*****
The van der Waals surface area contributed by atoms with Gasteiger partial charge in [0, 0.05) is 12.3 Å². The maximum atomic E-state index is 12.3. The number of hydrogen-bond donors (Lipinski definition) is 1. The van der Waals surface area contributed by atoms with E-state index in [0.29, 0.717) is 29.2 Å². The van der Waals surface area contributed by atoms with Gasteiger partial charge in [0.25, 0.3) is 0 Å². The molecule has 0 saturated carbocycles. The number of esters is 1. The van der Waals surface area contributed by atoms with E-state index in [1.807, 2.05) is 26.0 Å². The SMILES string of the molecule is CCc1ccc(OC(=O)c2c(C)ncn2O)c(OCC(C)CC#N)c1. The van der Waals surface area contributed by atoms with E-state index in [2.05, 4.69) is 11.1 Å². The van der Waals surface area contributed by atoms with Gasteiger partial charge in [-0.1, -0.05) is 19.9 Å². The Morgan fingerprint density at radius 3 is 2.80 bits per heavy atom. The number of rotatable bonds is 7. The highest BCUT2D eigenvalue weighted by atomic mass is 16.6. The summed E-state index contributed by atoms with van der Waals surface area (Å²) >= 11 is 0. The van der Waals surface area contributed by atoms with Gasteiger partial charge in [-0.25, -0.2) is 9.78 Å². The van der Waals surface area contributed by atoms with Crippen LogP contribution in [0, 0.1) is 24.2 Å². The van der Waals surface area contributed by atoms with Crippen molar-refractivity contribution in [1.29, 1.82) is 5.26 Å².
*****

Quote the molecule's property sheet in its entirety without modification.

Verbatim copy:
The van der Waals surface area contributed by atoms with Gasteiger partial charge in [0, 0.05) is 12.3 Å². The maximum atomic E-state index is 12.3. The number of hydrogen-bond donors (Lipinski definition) is 1. The van der Waals surface area contributed by atoms with E-state index in [0.29, 0.717) is 29.2 Å². The van der Waals surface area contributed by atoms with Gasteiger partial charge in [0.25, 0.3) is 0 Å². The molecule has 0 saturated carbocycles. The number of esters is 1. The van der Waals surface area contributed by atoms with E-state index in [1.807, 2.05) is 26.0 Å². The SMILES string of the molecule is CCc1ccc(OC(=O)c2c(C)ncn2O)c(OCC(C)CC#N)c1. The van der Waals surface area contributed by atoms with E-state index in [2.05, 4.69) is 11.1 Å². The van der Waals surface area contributed by atoms with Gasteiger partial charge in [-0.1, -0.05) is 19.9 Å². The Morgan fingerprint density at radius 3 is 2.80 bits per heavy atom. The number of rotatable bonds is 7. The highest BCUT2D eigenvalue weighted by atomic mass is 16.6. The summed E-state index contributed by atoms with van der Waals surface area (Å²) >= 11 is 0. The van der Waals surface area contributed by atoms with Gasteiger partial charge in [-0.25, -0.2) is 9.78 Å². The van der Waals surface area contributed by atoms with Crippen LogP contribution in [0, 0.1) is 24.2 Å². The van der Waals surface area contributed by atoms with Crippen molar-refractivity contribution in [1.29, 1.82) is 5.26 Å².